Canadian house prices set new record

By Leith van Onselen Back in February, the Canadian housing market looked to have hit a wall. The Government had recently implemented a range of macroprudential controls on high loan-to-value ratio mortgage lending, including shorter maximum loan amortisation periods (i.e. 25 years instead of 30 years), and house prices had fallen for six consecutive months


NZ Finance Minister argues to free-up land supply

By Leith van Onselen New Zealand’s Finance Minister, Bill English, has today firmly argued against urban containment policies that are contributing to the current blowoff in the Auckland house price bubble. From Finance Minister Bill English has spoken out against “compact cities” saying that they drive up house prices. In a speech to the


Economists still blind on the housing supply-side

By Leith van Onselen has today posted an interesting article quoting Westpac Bank economists on the Auckland housing market, where the stratified median house prices hit a record $634,000 in June (see next chart). From The rapidly heating Auckland housing market is being driven primarily by buyers’ expectation of capital gains – not


Bridging the housing-infrastructure divide

By Leith van Onselen’s Bernard Hickey published an interesting article over the weekend arguing that New Zealand’s councils, which are primarily responsible for planning and land supply, should be paid a share of income taxes rather than just receive rates in order improve incentives for development: Developers, builders, renovators and potential home buyers are


It’s time to levy the land

By Leith van Onselen The Economist over the weekend published a great primer on the benefits of broad-based land taxes: Taxing land and property is one of the most efficient and least distorting ways for governments to raise money. A pure land tax, one without regard to how land is used or what is built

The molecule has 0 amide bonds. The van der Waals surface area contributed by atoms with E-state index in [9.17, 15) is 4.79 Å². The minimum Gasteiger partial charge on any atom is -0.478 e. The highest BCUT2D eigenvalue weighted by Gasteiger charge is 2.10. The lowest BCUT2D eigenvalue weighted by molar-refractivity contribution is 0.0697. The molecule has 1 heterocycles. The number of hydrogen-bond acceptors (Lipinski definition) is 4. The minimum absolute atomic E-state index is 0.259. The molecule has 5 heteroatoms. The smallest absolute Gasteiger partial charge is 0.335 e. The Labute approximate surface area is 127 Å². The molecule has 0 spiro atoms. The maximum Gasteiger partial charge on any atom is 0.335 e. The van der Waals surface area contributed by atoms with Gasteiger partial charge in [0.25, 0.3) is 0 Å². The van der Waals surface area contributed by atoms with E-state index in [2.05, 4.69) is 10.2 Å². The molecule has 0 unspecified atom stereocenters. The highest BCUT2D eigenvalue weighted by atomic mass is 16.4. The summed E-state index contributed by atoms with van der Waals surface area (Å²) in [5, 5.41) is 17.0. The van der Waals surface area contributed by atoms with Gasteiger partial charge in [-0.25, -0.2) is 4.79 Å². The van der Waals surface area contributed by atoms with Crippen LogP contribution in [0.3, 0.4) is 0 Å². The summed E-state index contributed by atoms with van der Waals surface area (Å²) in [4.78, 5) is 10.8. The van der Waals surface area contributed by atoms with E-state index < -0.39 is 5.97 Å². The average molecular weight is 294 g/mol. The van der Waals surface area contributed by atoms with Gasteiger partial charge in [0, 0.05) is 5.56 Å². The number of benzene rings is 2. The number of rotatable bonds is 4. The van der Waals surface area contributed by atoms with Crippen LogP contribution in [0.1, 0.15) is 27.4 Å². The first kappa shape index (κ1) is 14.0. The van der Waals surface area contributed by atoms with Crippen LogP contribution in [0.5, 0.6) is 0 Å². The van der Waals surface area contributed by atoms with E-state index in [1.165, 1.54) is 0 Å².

Texas wins on housing

By Leith van Onselen Earlier this year, Trulia published an interesting article on how thousands of Californians are emigrating to other states due to exorbitant housing costs, with many choosing to settle in Texas: A constant debate in California politics is whether jobs and people are leaving the state… Here are the basic facts. In


US house prices boom

By Leith van Onselen The Case-Shiller 20-city house price index for April 2013 was released over night, which revealed an ongoing recovery in US house prices, with prices lifting by a seasonally-adjusted 1.6% over the month, 4.9% over the quarter, and 12.0% over the year. It was the biggest yearly price gain since March 2006


An 8-step plan for housing affordability

By Leith van Onselen The Bank of New Zealand’s chief economist, Tony Alexander, has today provided a radical eight-point plan to restore housing affordability. From Alexander says the optimal solution to the problem “is a quick jump in house supply combined with reductions in building materials costs”. His suggestions are: Initiate a large builder


The UK housing conundrum

Cross-posted from Coppola Comment House prices in the UK are too high. How much too high they are depends on where you are: house prices have been rising in London because rich Asian businessmen and French aristocrats are buying up prime real estate as a safe haven investment for their filthy lucre, apparently. But outside


UK doubles down on housing disaster

By Leith van Onselen Regular readers will recognise that I am highly sceptical of the UK housing system, which I believe operates world’s worst practice when it comes to social and economic outcomes. A key tenet of the UK’s housing malaise is its dysfunctional supply system, which has become increasingly constipated following sixty years of